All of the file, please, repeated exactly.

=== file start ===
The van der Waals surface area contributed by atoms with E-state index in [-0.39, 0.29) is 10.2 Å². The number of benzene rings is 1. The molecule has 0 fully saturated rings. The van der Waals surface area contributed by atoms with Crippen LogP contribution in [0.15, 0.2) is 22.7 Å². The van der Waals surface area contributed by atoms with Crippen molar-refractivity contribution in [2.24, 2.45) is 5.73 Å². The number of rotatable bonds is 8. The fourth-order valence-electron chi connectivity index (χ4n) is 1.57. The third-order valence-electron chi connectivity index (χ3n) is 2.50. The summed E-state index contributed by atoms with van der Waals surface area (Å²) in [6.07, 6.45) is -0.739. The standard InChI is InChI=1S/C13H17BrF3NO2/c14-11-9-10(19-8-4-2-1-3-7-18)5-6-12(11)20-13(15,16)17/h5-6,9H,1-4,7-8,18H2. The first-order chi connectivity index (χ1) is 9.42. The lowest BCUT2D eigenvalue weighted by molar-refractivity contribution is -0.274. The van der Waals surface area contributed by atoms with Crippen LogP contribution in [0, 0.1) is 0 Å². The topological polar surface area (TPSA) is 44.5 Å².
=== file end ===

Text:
The van der Waals surface area contributed by atoms with E-state index in [-0.39, 0.29) is 10.2 Å². The number of benzene rings is 1. The molecule has 0 fully saturated rings. The van der Waals surface area contributed by atoms with Crippen LogP contribution in [0.15, 0.2) is 22.7 Å². The van der Waals surface area contributed by atoms with Crippen molar-refractivity contribution in [2.24, 2.45) is 5.73 Å². The number of rotatable bonds is 8. The fourth-order valence-electron chi connectivity index (χ4n) is 1.57. The third-order valence-electron chi connectivity index (χ3n) is 2.50. The summed E-state index contributed by atoms with van der Waals surface area (Å²) in [6.07, 6.45) is -0.739. The standard InChI is InChI=1S/C13H17BrF3NO2/c14-11-9-10(19-8-4-2-1-3-7-18)5-6-12(11)20-13(15,16)17/h5-6,9H,1-4,7-8,18H2. The first-order chi connectivity index (χ1) is 9.42. The lowest BCUT2D eigenvalue weighted by molar-refractivity contribution is -0.274. The van der Waals surface area contributed by atoms with Crippen LogP contribution in [0, 0.1) is 0 Å². The topological polar surface area (TPSA) is 44.5 Å².